Breathing muscle strength test

Respiratory muscle testing using MIP and MEP

HCA UK uses MIP (maximal inspiratory pressure) and MEP (maximal expiratory pressure) to test respiratory muscle strength

About

If you have trouble breathing, HCA UK has the facilities to offer a variety of tests to assess the strength of your respiratory muscles.

- MIP (maximal inspiratory pressure) to assess the strength of your muscles as you breath in.
- MEP (maximal expiratory pressure) to assess the strength of your muscles as you breath out.
 - A spirometer a simple test instrument used to help diagnose and monitor certain lung conditions by measuring how much air you can breathe out in one forced breath.
- A monitor to help assess the pressure of air coming in and out of your nose as you breathe.

Need to know

  • What happens icon plus

    Your consultant will tell you how to breathe when testing. To measure the strength of the muscles that help you breathe in, you will be asked to breathe out as long as you can and then suck hard on a mouthpiece for at least one second. This will tell us your maximum inspiratory pressure. To check how strong the muscles are that help you breathe out, you’ll be asked to breathe in deeply first and then blow out as hard as you can into a mouthpiece. This is to tell us your maximum expiratory pressure. To assess your nose pressure, a small probe will be placed to block one of your nostrils. It measures the pressure while you sniff as hard as you can.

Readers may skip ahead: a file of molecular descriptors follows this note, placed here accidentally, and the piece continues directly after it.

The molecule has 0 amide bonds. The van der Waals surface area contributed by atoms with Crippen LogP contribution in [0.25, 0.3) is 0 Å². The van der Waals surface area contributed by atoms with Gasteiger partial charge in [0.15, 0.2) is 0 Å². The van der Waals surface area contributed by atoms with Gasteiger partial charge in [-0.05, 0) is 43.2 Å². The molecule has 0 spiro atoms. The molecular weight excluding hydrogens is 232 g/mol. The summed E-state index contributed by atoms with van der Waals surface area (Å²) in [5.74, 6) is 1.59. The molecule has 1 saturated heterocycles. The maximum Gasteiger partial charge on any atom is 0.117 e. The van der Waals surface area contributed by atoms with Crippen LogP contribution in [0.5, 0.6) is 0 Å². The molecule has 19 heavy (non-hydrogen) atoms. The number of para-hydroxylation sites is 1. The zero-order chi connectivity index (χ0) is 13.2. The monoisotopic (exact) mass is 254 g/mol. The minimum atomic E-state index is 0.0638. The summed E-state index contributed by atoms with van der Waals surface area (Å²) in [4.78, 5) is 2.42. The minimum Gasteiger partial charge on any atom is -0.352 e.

• How to prepare icon plus

    Your consultant will tell you how you should prepare for your breathing tests. As a guide, on the day of your test, you should:

    • continue with any prescribed inhalers or nebulisers, unless instructed not to do so by your doctor
    • avoid smoking, alcohol and vigorous exercise
    • not wear tight-fitting clothing which restricts your ability to breathe freely
    • not eat a big meal
    • bring any inhalers or medication with you
  • Afterwards icon plus

    You will usually have to repeat each test a few times to make sure the results are as good as you can get. Some people may feel dizzy, faint, shaky, sick or tired for a short period afterwards. Measurements will show whether any problem with your lungs is obstructive, restrictive or a combination of the two. Your consultant will be able to share the results of your test with you once they have been analysed.

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This content is intended for general information only and does not replace the need for personal advice from a qualified health professional.
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